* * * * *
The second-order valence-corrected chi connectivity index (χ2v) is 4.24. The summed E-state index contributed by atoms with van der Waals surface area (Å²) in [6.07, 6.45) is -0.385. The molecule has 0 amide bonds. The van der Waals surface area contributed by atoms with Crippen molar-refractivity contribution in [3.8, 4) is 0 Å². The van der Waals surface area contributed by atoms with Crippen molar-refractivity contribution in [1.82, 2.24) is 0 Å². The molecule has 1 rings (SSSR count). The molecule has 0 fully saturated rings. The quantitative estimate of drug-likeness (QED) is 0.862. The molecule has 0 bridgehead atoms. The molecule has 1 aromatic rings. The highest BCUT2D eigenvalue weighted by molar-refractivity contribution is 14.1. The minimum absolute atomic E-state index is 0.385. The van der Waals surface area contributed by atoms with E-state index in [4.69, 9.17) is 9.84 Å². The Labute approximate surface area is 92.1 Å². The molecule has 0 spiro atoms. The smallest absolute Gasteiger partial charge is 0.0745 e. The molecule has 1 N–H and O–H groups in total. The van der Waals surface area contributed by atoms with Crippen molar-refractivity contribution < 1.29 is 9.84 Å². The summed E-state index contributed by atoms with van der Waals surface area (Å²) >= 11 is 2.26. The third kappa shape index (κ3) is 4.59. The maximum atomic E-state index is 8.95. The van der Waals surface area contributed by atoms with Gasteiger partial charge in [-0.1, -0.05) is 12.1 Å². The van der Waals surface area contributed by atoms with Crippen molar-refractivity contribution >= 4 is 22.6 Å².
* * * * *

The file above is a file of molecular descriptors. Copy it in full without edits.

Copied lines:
The second-order valence-corrected chi connectivity index (χ2v) is 4.24. The summed E-state index contributed by atoms with van der Waals surface area (Å²) in [6.07, 6.45) is -0.385. The molecule has 0 amide bonds. The van der Waals surface area contributed by atoms with Crippen molar-refractivity contribution in [3.8, 4) is 0 Å². The van der Waals surface area contributed by atoms with Crippen molar-refractivity contribution in [1.82, 2.24) is 0 Å². The molecule has 1 rings (SSSR count). The molecule has 0 fully saturated rings. The quantitative estimate of drug-likeness (QED) is 0.862. The molecule has 0 bridgehead atoms. The molecule has 1 aromatic rings. The highest BCUT2D eigenvalue weighted by molar-refractivity contribution is 14.1. The minimum absolute atomic E-state index is 0.385. The van der Waals surface area contributed by atoms with E-state index in [4.69, 9.17) is 9.84 Å². The Labute approximate surface area is 92.1 Å². The molecule has 0 spiro atoms. The smallest absolute Gasteiger partial charge is 0.0745 e. The molecule has 1 N–H and O–H groups in total. The van der Waals surface area contributed by atoms with Crippen molar-refractivity contribution < 1.29 is 9.84 Å². The summed E-state index contributed by atoms with van der Waals surface area (Å²) >= 11 is 2.26. The third kappa shape index (κ3) is 4.59. The maximum atomic E-state index is 8.95. The van der Waals surface area contributed by atoms with Gasteiger partial charge in [-0.1, -0.05) is 12.1 Å². The van der Waals surface area contributed by atoms with Crippen molar-refractivity contribution >= 4 is 22.6 Å².